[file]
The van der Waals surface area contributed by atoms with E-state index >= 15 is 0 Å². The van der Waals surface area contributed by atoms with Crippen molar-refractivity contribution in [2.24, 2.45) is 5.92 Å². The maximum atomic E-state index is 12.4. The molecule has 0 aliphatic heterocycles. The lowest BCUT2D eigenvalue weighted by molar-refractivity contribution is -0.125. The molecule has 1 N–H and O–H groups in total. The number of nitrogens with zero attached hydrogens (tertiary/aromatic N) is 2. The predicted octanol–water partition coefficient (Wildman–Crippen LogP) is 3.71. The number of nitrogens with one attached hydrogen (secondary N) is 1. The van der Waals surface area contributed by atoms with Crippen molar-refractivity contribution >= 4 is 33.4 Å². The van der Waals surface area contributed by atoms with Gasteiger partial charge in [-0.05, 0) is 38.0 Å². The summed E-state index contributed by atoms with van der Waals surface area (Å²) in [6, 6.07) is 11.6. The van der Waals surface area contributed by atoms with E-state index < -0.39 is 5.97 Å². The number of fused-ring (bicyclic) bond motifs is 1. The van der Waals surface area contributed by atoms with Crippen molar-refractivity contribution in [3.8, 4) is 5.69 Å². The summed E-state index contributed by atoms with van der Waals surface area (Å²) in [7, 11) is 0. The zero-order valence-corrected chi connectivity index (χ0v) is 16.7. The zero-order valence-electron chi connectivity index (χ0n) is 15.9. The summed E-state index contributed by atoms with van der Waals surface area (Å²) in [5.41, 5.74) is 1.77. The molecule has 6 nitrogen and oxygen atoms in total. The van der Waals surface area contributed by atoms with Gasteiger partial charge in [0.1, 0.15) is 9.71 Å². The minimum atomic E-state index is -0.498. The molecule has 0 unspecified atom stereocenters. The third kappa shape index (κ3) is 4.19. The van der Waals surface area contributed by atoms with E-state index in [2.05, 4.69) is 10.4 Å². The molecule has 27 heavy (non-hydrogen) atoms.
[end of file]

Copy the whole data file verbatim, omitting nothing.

The van der Waals surface area contributed by atoms with E-state index >= 15 is 0 Å². The van der Waals surface area contributed by atoms with Crippen molar-refractivity contribution in [2.24, 2.45) is 5.92 Å². The maximum atomic E-state index is 12.4. The molecule has 0 aliphatic heterocycles. The lowest BCUT2D eigenvalue weighted by molar-refractivity contribution is -0.125. The molecule has 1 N–H and O–H groups in total. The number of nitrogens with zero attached hydrogens (tertiary/aromatic N) is 2. The predicted octanol–water partition coefficient (Wildman–Crippen LogP) is 3.71. The number of nitrogens with one attached hydrogen (secondary N) is 1. The van der Waals surface area contributed by atoms with Crippen molar-refractivity contribution >= 4 is 33.4 Å². The van der Waals surface area contributed by atoms with Gasteiger partial charge in [-0.05, 0) is 38.0 Å². The summed E-state index contributed by atoms with van der Waals surface area (Å²) in [6, 6.07) is 11.6. The van der Waals surface area contributed by atoms with E-state index < -0.39 is 5.97 Å². The number of fused-ring (bicyclic) bond motifs is 1. The van der Waals surface area contributed by atoms with Crippen molar-refractivity contribution in [3.8, 4) is 5.69 Å². The summed E-state index contributed by atoms with van der Waals surface area (Å²) in [7, 11) is 0. The zero-order valence-corrected chi connectivity index (χ0v) is 16.7. The zero-order valence-electron chi connectivity index (χ0n) is 15.9. The summed E-state index contributed by atoms with van der Waals surface area (Å²) in [5.41, 5.74) is 1.77. The molecule has 6 nitrogen and oxygen atoms in total. The van der Waals surface area contributed by atoms with Gasteiger partial charge in [0.1, 0.15) is 9.71 Å². The minimum atomic E-state index is -0.498. The molecule has 0 unspecified atom stereocenters. The third kappa shape index (κ3) is 4.19. The van der Waals surface area contributed by atoms with E-state index in [2.05, 4.69) is 10.4 Å². The molecule has 27 heavy (non-hydrogen) atoms.